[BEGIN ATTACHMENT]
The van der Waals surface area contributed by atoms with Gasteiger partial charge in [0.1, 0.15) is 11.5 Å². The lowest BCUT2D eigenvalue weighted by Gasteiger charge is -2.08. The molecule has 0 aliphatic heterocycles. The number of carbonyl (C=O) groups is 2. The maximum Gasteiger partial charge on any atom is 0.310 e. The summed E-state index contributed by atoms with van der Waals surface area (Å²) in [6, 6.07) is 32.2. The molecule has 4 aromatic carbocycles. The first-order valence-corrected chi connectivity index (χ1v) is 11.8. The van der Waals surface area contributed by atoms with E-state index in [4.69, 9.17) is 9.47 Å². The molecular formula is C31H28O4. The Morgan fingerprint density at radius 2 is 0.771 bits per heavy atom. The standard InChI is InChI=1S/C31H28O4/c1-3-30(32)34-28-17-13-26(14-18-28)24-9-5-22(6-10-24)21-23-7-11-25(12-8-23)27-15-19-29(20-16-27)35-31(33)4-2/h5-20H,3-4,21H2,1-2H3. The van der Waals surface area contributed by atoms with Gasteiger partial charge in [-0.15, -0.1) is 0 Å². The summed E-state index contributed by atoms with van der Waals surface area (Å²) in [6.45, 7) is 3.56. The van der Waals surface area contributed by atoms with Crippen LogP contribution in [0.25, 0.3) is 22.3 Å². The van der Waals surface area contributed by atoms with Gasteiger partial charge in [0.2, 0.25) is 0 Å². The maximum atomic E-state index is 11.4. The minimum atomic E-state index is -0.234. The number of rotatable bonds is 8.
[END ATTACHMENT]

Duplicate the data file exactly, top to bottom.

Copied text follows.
The van der Waals surface area contributed by atoms with Gasteiger partial charge in [0.1, 0.15) is 11.5 Å². The lowest BCUT2D eigenvalue weighted by Gasteiger charge is -2.08. The molecule has 0 aliphatic heterocycles. The number of carbonyl (C=O) groups is 2. The maximum Gasteiger partial charge on any atom is 0.310 e. The summed E-state index contributed by atoms with van der Waals surface area (Å²) in [6, 6.07) is 32.2. The molecule has 4 aromatic carbocycles. The first-order valence-corrected chi connectivity index (χ1v) is 11.8. The van der Waals surface area contributed by atoms with E-state index in [4.69, 9.17) is 9.47 Å². The molecular formula is C31H28O4. The Morgan fingerprint density at radius 2 is 0.771 bits per heavy atom. The standard InChI is InChI=1S/C31H28O4/c1-3-30(32)34-28-17-13-26(14-18-28)24-9-5-22(6-10-24)21-23-7-11-25(12-8-23)27-15-19-29(20-16-27)35-31(33)4-2/h5-20H,3-4,21H2,1-2H3. The van der Waals surface area contributed by atoms with Gasteiger partial charge in [-0.15, -0.1) is 0 Å². The summed E-state index contributed by atoms with van der Waals surface area (Å²) in [6.45, 7) is 3.56. The van der Waals surface area contributed by atoms with Crippen LogP contribution in [0.25, 0.3) is 22.3 Å². The van der Waals surface area contributed by atoms with Gasteiger partial charge in [0.2, 0.25) is 0 Å². The maximum atomic E-state index is 11.4. The minimum atomic E-state index is -0.234. The number of rotatable bonds is 8.